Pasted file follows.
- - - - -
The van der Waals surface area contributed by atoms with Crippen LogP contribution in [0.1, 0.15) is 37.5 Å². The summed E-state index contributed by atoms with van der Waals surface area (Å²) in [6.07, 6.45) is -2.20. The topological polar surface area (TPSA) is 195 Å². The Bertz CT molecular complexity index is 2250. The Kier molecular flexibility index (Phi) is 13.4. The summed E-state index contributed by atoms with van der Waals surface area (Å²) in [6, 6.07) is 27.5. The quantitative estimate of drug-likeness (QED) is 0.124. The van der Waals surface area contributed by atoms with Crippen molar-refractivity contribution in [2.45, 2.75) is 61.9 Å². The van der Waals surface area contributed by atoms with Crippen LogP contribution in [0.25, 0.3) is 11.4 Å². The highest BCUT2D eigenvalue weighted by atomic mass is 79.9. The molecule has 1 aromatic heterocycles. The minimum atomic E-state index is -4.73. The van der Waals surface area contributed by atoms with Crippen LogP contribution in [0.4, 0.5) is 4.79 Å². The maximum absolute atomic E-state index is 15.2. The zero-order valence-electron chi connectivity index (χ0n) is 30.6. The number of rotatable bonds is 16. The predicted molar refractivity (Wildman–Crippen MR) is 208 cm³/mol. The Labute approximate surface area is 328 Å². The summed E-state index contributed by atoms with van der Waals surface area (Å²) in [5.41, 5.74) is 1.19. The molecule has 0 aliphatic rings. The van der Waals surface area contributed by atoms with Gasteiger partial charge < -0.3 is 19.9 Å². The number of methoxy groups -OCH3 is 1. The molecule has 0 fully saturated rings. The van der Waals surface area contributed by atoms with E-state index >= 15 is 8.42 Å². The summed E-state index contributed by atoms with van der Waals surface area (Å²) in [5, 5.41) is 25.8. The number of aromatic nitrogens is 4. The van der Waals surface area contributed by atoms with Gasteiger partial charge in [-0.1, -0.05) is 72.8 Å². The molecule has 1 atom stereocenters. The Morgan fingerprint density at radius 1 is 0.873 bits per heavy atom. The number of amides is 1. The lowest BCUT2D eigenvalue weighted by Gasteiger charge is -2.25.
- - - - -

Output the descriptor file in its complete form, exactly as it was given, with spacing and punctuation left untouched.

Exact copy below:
The van der Waals surface area contributed by atoms with Crippen LogP contribution in [0.1, 0.15) is 37.5 Å². The summed E-state index contributed by atoms with van der Waals surface area (Å²) in [6.07, 6.45) is -2.20. The topological polar surface area (TPSA) is 195 Å². The Bertz CT molecular complexity index is 2250. The Kier molecular flexibility index (Phi) is 13.4. The summed E-state index contributed by atoms with van der Waals surface area (Å²) in [6, 6.07) is 27.5. The quantitative estimate of drug-likeness (QED) is 0.124. The van der Waals surface area contributed by atoms with Crippen molar-refractivity contribution in [2.45, 2.75) is 61.9 Å². The van der Waals surface area contributed by atoms with Crippen LogP contribution in [0.25, 0.3) is 11.4 Å². The highest BCUT2D eigenvalue weighted by atomic mass is 79.9. The molecule has 1 aromatic heterocycles. The minimum atomic E-state index is -4.73. The van der Waals surface area contributed by atoms with Crippen LogP contribution in [0.4, 0.5) is 4.79 Å². The maximum absolute atomic E-state index is 15.2. The zero-order valence-electron chi connectivity index (χ0n) is 30.6. The number of rotatable bonds is 16. The predicted molar refractivity (Wildman–Crippen MR) is 208 cm³/mol. The Labute approximate surface area is 328 Å². The summed E-state index contributed by atoms with van der Waals surface area (Å²) in [5.41, 5.74) is 1.19. The molecule has 0 aliphatic rings. The van der Waals surface area contributed by atoms with Gasteiger partial charge < -0.3 is 19.9 Å². The number of methoxy groups -OCH3 is 1. The molecule has 0 fully saturated rings. The van der Waals surface area contributed by atoms with E-state index >= 15 is 8.42 Å². The summed E-state index contributed by atoms with van der Waals surface area (Å²) in [5, 5.41) is 25.8. The number of aromatic nitrogens is 4. The van der Waals surface area contributed by atoms with Gasteiger partial charge in [-0.1, -0.05) is 72.8 Å². The molecule has 1 atom stereocenters. The Morgan fingerprint density at radius 1 is 0.873 bits per heavy atom. The number of amides is 1. The lowest BCUT2D eigenvalue weighted by Gasteiger charge is -2.25.